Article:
‘Govt, media relations improving’
A PANEL comprising journalists, media lecturers and representatives of civic society has noted an improvement in relations between the Zimbabwe government and the media.
The panellists, who met in January this year, under the auspices of the African Media Barometer, lauded Information minister Monica Mutsvangwa, pictured, for being “proactive” in engaging with journalists, a development they said was a positive departure from the animosity and suspicion that existed in the past.
“In a summary of their findings on the obtaining media situation, the panellists said there were cases where the minister had intervened to prevent “threatened” arrests of journalists conducting their lawful professional duties.
“Government (weekly Cabinet) briefings are now open to all, and invitations to government functions are generally issued to all journalists and not just the state media,” said the report.
It added that law reforms have since seen the enactment of the Freedom of Information Act.
“In October this year, the Zimbabwe Media Commission Bill sailed through the House of Assembly, on its way to the Senate,” the panellists said.
In their findings, which covered the period November 2015 to January 2020, the panellists, however, noted that more needed to be done to foster media freedom and the enjoyment of freedom of expression rights.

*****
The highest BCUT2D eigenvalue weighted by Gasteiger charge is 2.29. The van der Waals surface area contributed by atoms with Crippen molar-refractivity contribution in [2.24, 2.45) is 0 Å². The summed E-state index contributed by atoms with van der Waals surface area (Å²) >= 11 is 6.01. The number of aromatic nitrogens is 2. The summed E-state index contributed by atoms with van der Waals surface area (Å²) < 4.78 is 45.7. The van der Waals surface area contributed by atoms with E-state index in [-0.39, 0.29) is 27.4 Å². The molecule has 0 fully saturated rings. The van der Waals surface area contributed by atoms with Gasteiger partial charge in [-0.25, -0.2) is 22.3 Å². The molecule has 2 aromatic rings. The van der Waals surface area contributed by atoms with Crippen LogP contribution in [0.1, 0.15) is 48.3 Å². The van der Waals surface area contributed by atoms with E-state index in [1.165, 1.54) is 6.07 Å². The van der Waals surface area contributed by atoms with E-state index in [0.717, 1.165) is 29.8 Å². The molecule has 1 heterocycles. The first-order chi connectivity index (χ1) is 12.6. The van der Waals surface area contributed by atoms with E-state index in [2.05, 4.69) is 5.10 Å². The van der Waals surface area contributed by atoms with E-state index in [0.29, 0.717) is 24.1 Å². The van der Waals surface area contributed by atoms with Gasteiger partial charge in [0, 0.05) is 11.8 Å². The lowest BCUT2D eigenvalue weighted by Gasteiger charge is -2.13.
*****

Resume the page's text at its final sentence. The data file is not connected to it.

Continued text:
“The report, however, notes government threats to clamp down on comments on social media and lack of diversity in the ownership of radio stations and that the content still reflects the hand of government,” reads part of the African Media Barometer findings.
The report also raised concerns over the lack of independence of the Zimbabwe Broadcasting Corporation, poor media salaries and working conditions, declining journalism standards as well as media sustainability, especially for the print media.
“Despite threats to clamp down on social media platforms, the report says, digital media was assisting ‘under-represented’ communities to tell their own stories. It further notes the government’s increased commitment to move ahead with much-needed law reforms, as a positive development.
“There is also a need to reinvigorate discussions on the establishment of an Employment Council for journalists, invest in training for journalists while also improving collaborations between media houses and training institutions,” the report said.
This comes after the Broadcasting Authority of Zimbabwe (BAZ ) last week licensed six commercial television stations — ending 60 years of monopoly by the State broadcaster, the ZBC.
Among the newly-licensed stations is 3K TV — a sister operation to Zimbabwe’s iconic and number one business newspaper, The Financial Gazette.
Other licencees are Rusununguko Media, Fairtalk Communications, Zimpapers Television Network (ZTN), Channel Dzimbahwe’s Channel D and Acacia Media Group.
“On the broadcasting front, interviews were conducted by BAZ, following submission of applications for the country’s first-ever commercial television stations,” ABM added.